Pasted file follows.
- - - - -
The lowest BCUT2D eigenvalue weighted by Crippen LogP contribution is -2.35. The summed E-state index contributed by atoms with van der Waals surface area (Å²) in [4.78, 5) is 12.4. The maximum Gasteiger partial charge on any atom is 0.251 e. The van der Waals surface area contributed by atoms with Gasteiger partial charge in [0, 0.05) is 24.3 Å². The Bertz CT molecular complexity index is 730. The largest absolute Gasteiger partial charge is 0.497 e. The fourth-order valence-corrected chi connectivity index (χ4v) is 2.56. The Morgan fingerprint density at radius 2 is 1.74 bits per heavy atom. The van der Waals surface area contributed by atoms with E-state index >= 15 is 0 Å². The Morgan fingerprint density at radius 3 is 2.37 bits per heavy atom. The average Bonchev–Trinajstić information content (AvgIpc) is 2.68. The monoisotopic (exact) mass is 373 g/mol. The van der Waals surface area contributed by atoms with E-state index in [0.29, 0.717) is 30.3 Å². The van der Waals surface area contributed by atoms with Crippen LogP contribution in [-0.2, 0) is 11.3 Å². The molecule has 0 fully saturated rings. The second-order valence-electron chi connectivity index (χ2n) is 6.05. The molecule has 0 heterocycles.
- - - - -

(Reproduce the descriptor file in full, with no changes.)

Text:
The lowest BCUT2D eigenvalue weighted by Crippen LogP contribution is -2.35. The summed E-state index contributed by atoms with van der Waals surface area (Å²) in [4.78, 5) is 12.4. The maximum Gasteiger partial charge on any atom is 0.251 e. The van der Waals surface area contributed by atoms with Gasteiger partial charge in [0, 0.05) is 24.3 Å². The Bertz CT molecular complexity index is 730. The largest absolute Gasteiger partial charge is 0.497 e. The fourth-order valence-corrected chi connectivity index (χ4v) is 2.56. The Morgan fingerprint density at radius 2 is 1.74 bits per heavy atom. The van der Waals surface area contributed by atoms with E-state index >= 15 is 0 Å². The Morgan fingerprint density at radius 3 is 2.37 bits per heavy atom. The average Bonchev–Trinajstić information content (AvgIpc) is 2.68. The monoisotopic (exact) mass is 373 g/mol. The van der Waals surface area contributed by atoms with E-state index in [0.29, 0.717) is 30.3 Å². The van der Waals surface area contributed by atoms with Crippen LogP contribution in [-0.2, 0) is 11.3 Å². The molecule has 0 fully saturated rings. The second-order valence-electron chi connectivity index (χ2n) is 6.05. The molecule has 0 heterocycles.